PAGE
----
Skip to main content

Last week, a fellow Soldier approached me and informed me of a deeply disturbing situation. The Soldier had an appointment with behavioral health (mental) at Womack Army Medical Center at Fort Bragg, North Carolina this week. Friday, the Soldier got a call from the hospital saying that due to "schedule adjustments" her appointment had be cancelled and that they would be "unable to reschedule anytime soon". She was given no window for when to expect to hear from them again and no referral to any other DoD or civilian agency or service.

The Soldier is a Noncommissioned Officer and will be fine; she knows how to navigate the various systems out there to get help for herself. However, this worries me about the Fort Bragg and Army community as a whole. We are talking about Fort Bragg, NC here. The post is home to 30,000 Soldiers and their families, Including the 82nd Airborne Division.  The remaining deployed elements of the 82nd Airborne will return later this year, and the entire division will be home for the first time since spring of 2006. Since then, every unit in the division has been deployed to either Iraq or Afghanistan, most for 15 months. What worries me most is the 20 year old single paratrooper sitting in his barracks room downing a fifth of Jack a night who is experiencing severe PTSD, who is at the end of his rope, thinking that if he can just make it to his mental health appointment next week he'll be okay. He then gets a call saying there is no chance of him getting help within the foreseeable future. Also, what about the military spouse who is trying to take care of three kids while worrying about her husband patrolling the streets of Baghdad day-to-day and seeing the news of increased violence.

And where does it stop? If this problem is occurring at Fort Bragg, where is else in the military are similar problems happening at other behavioral health clinics? And what is the issue that led to the “schedule adjustments”? Is this a symptom of Army mental health professionals over burdened and under manned due to nearly seven years of mostly unnecessary war? Or just a poorly trained incompetent and uncompassionate staff at the Womack AMC behavioral health clinic? Regardless, the consequences of these so-called “schedule adjustments” could be dire.

I’d like to invite everyone to help me investigate the source of the problems at Fort Bragg’s behavioral health clinic. You’ll find below the relevant contact information for the local Fayetteville newspaper, the Chairs of the House and Senate Armed Services Committee, and the Representatives and Senators who represent Fort Bragg and the surrounding community. Let’s ensure all these folks understand there is a problem with way our Soldiers are being treated at Womack Army Medical Center.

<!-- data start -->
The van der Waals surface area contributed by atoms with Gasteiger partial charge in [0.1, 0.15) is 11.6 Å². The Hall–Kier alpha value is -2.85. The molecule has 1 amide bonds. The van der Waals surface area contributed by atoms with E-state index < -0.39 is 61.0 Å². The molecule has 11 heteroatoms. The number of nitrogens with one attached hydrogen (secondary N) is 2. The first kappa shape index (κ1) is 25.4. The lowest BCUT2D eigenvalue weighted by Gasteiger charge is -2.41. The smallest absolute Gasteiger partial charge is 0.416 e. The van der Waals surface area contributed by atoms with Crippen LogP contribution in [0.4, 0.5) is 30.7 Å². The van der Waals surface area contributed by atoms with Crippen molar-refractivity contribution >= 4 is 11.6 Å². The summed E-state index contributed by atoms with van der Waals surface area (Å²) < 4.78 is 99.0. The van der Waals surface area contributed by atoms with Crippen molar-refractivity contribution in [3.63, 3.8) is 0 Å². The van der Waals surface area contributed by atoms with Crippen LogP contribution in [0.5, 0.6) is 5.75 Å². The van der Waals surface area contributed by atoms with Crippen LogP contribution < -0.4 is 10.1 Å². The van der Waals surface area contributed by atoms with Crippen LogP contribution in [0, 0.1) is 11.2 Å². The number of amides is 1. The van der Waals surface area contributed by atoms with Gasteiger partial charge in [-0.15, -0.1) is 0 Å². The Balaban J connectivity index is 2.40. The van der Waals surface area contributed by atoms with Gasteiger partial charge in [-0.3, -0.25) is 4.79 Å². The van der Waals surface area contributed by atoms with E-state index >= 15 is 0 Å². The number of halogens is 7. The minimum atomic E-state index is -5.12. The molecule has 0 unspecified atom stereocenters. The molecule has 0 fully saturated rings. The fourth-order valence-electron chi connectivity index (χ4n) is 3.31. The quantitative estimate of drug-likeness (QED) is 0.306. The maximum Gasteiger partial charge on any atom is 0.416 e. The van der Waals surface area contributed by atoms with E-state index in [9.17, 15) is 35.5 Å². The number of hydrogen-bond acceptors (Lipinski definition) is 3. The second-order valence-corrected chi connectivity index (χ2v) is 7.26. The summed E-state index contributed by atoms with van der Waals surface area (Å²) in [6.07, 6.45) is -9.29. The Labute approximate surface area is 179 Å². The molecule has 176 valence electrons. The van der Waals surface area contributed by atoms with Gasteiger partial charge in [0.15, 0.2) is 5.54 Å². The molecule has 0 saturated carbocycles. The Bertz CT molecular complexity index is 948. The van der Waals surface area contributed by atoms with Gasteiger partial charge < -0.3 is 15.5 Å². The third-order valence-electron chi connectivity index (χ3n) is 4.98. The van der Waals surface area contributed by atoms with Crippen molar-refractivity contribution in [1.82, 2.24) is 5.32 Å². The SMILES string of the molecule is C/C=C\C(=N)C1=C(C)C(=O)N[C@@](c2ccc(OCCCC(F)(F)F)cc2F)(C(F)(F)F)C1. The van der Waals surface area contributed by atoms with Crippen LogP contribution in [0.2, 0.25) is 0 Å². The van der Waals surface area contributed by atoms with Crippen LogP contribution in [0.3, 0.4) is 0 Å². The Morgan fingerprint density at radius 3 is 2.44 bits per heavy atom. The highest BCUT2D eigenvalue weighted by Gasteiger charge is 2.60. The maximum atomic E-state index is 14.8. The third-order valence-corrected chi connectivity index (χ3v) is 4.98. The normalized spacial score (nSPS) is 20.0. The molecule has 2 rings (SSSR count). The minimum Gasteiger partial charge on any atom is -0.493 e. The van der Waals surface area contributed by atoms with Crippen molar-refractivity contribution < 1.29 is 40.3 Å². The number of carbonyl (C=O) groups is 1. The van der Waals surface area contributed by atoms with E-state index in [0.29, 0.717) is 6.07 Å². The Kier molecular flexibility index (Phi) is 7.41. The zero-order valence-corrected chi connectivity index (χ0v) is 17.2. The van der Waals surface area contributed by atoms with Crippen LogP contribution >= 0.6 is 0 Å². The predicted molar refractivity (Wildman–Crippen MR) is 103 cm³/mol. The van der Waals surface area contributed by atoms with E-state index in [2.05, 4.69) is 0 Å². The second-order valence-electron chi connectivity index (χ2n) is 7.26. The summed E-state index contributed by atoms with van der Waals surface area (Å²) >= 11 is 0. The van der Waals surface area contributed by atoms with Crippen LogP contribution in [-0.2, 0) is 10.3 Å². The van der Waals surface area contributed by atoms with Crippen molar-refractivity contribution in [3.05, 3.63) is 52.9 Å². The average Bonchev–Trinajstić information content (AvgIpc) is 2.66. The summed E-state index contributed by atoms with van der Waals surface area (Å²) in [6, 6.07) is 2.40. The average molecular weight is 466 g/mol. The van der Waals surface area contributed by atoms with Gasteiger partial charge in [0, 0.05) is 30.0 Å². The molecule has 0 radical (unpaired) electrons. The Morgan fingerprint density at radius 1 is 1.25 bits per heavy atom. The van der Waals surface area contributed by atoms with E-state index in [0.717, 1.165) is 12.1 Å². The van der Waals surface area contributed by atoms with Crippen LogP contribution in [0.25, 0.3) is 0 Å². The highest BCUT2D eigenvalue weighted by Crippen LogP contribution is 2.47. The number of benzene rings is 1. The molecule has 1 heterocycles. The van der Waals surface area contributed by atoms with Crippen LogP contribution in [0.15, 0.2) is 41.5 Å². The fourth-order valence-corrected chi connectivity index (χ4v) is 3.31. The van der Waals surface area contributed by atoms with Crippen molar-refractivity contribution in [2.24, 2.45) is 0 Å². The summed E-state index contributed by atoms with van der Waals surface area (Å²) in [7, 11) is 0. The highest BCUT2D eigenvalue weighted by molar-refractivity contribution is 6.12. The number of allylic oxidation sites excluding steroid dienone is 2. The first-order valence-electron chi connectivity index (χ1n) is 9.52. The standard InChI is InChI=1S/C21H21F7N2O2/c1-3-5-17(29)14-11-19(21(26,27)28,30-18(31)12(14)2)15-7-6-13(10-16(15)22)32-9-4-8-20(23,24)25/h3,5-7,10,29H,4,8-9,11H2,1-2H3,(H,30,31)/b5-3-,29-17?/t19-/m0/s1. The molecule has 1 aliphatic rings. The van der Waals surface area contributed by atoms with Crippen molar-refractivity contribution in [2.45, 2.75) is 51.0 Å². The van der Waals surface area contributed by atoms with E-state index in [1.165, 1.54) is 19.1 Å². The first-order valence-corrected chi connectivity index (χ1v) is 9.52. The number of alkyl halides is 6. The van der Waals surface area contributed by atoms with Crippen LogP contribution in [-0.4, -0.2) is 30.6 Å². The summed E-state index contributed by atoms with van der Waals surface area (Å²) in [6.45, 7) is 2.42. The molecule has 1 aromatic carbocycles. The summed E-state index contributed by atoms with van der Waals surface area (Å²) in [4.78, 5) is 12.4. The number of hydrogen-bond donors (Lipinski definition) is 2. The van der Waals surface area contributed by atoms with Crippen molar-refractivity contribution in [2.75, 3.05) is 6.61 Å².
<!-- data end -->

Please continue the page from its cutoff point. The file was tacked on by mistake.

Editor, Fayetteville Observer
458 Whitfield St.
Fayetteville, NC 28306
whitet@fayobserver.com

Congressman Ike Skelton
Chairman, House Armed Services Committee
202-225-2876

Senator Carl Levin
Chairman, Senate Armed Services Committee
(202) 224-6221

Congressman Bob Etheridge (NC-02)
Phone: (202) 225-4531

Congressman Robin Hayes (NC-08)
(202) 225-3715

Congressman Mike McIntyre (NC-07)
(202) 225-2731

Originally posted to RockRichard on Sun Apr 13, 2008 at 07:49 PM PDT.

EMAIL TO A FRIEND X
Your Email has been sent.
You must add at least one tag to this diary before publishing it.

Add keywords that describe this diary. Separate multiple keywords with commas.
Tagging tips - Search For Tags - Browse For Tags

?

More Tagging tips:

A tag is a way to search for this diary. If someone is searching for "Barack Obama," is this a diary they'd be trying to find?

Use a person's full name, without any title. Senator Obama may become President Obama, and Michelle Obama might run for office.

If your diary covers an election or elected official, use election tags, which are generally the state abbreviation followed by the office. CA-01 is the first district House seat. CA-Sen covers both senate races. NY-GOV covers the New York governor's race.

Tags do not compound: that is, "education reform" is a completely different tag from "education". A tag like "reform" alone is probably not meaningful.

Consider if one or more of these tags fits your diary: Civil Rights, Community, Congress, Culture, Economy, Education, Elections, Energy, Environment, Health Care, International, Labor, Law, Media, Meta, National Security, Science, Transportation, or White House. If your diary is specific to a state, consider adding the state (California, Texas, etc). Keep in mind, though, that there are many wonderful and important diaries that don't fit in any of these tags. Don't worry if yours doesn't.